People interested in improving their health often ask, “How much vitamin D should I take?” A common response is “Get your blood tested, and supplement according to the results.” The suggestion is logical. However, many folks do not know that the global medical community has yet to agree to standardization of vitamin D testing. In other words, test results can vary from laboratory to laboratory due to different testing equipment and protocols. Furthermore, the optimal reference range for vitamin D levels continues to be a subject of debate.

As a passionate vitamin D advocate, I attended the 2013 Vitamin D Standardization Program (VDSP) Symposium hosted by the U.S. Department of Commerce’s National Institute of Standards and Technology. The symposium featured scientific presentations and discussions by vitamin D testing experts from Australia, Belgium, Canada, Ireland, the United Kingdom, and the United States.

Standardization of the laboratory measurement of vitamin D status is crucial to improve the detection, evaluation, and treatment of vitamin D deficiency. The agenda included presentations of the initial results from VDSP inter-laboratory comparison and commutability studies. The symposium participants highlighted the need for accuracy and consistency in vitamin D laboratory measurements around the globe to improve clinical research and public health programs.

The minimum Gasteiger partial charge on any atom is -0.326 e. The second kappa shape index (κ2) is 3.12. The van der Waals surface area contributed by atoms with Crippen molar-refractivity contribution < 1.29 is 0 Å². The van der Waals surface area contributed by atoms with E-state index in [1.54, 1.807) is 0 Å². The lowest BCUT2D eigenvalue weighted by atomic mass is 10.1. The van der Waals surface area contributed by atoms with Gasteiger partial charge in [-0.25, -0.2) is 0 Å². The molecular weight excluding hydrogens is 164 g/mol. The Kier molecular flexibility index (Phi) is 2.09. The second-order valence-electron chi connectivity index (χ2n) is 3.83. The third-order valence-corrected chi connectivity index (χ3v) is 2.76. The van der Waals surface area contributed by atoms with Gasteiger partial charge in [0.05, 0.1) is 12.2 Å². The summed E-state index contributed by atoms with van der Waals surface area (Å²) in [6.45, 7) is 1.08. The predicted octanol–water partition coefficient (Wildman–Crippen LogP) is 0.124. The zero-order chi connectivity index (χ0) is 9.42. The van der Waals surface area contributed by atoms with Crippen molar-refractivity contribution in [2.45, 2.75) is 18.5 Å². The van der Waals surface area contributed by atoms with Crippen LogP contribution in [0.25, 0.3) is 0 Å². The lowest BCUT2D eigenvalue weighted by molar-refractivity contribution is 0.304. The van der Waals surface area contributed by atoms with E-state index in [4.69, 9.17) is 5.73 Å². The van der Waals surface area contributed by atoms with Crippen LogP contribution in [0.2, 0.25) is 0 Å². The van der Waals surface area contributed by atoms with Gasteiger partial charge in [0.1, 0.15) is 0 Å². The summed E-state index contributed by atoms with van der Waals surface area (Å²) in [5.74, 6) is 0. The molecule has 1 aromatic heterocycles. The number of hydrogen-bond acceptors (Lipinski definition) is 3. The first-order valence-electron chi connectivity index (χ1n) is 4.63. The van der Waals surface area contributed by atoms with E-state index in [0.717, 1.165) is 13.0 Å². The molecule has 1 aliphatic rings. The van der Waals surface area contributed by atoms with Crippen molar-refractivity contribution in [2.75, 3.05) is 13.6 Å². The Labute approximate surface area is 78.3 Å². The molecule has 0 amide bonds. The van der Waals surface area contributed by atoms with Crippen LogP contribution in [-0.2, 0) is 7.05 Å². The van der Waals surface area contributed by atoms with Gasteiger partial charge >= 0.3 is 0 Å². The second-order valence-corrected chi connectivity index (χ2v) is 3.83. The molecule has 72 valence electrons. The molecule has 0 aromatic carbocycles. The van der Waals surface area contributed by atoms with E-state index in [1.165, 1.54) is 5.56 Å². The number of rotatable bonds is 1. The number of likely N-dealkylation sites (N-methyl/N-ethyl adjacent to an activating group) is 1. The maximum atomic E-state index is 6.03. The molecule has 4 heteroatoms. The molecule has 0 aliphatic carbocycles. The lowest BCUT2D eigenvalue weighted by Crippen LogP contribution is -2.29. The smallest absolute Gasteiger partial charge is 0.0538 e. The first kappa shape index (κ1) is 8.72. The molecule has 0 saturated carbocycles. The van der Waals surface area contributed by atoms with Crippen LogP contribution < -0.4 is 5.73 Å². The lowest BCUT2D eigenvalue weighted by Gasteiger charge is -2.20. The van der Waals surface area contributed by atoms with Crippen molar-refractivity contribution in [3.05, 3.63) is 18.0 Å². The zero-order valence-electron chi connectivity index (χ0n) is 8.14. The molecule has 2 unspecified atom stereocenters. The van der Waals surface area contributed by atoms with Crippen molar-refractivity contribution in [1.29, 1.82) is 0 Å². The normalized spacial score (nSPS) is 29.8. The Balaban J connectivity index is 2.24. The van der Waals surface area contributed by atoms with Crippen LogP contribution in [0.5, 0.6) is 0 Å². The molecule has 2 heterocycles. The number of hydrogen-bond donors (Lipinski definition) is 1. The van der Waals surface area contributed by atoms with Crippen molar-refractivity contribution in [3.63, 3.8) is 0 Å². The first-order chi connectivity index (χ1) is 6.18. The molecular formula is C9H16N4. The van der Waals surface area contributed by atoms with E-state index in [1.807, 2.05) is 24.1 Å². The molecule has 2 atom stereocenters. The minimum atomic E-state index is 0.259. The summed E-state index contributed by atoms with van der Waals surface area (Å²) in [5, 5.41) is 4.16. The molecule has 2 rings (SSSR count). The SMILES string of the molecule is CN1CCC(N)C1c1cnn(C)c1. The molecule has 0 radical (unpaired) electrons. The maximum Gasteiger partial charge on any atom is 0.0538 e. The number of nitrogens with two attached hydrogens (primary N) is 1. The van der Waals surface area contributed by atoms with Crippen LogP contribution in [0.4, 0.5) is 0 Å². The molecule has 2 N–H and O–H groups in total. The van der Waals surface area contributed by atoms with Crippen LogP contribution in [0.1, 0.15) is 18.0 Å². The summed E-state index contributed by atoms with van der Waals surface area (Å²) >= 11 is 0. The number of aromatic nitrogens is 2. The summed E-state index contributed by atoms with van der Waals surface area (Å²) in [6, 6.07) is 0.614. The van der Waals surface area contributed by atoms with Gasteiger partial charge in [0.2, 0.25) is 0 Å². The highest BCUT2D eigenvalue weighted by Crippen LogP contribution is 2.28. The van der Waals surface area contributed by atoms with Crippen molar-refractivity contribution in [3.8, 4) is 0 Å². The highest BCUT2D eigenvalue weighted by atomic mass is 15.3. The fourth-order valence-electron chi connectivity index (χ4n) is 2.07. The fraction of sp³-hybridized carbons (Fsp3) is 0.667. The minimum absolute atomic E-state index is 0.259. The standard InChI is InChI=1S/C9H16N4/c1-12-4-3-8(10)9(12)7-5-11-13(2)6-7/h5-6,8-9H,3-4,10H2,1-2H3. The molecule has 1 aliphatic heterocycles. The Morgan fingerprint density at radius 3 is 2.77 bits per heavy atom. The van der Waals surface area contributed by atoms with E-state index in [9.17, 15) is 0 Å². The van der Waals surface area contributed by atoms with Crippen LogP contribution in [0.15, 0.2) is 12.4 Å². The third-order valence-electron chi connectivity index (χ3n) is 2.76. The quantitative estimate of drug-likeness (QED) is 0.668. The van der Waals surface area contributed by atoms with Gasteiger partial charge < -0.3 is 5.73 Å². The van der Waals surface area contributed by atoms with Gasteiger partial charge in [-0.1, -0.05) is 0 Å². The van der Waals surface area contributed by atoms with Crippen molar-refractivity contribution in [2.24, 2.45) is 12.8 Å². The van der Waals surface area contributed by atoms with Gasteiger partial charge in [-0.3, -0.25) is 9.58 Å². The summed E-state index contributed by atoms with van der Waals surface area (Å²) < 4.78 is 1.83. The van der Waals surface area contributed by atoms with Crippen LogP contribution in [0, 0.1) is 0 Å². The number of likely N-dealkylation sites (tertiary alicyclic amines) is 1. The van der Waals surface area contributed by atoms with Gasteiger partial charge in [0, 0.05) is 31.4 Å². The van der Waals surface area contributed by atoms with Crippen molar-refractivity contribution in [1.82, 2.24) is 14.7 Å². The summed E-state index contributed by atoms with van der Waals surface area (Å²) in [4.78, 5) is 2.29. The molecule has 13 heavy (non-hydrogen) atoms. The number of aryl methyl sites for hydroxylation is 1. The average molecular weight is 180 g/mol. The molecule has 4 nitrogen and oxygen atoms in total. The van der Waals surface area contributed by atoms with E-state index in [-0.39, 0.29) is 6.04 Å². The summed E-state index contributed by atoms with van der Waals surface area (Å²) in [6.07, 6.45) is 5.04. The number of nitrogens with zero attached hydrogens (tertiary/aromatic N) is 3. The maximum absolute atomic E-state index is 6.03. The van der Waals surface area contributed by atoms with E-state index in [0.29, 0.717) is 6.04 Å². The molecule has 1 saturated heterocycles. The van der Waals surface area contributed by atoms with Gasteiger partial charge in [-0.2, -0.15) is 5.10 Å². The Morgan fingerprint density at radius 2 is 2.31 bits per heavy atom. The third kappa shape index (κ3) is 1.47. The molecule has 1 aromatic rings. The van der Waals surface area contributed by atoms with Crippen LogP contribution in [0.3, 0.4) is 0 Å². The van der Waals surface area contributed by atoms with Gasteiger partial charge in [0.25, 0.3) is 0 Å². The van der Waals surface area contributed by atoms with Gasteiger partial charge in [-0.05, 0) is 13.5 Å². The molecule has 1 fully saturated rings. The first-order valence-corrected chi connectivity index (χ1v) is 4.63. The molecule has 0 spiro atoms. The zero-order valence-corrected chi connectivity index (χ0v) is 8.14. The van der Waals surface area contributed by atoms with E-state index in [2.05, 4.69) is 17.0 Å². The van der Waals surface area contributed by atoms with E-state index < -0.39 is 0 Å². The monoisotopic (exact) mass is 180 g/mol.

Although the 2013 VDSP Symposium continued the conversation about the need for international standardization of measuring vitamin D status, much work still needs to be accomplished before international standardization of vitamin D measurement can be established.

Moreover, attaining global (or regional) consensus on the optimal reference range for vitamin D levels would greatly facilitate treatment for vitamin D deficiency. And conquering the pervasive vitamin D deficiency epidemic would greatly enhance the health and quality of life of millions of people.

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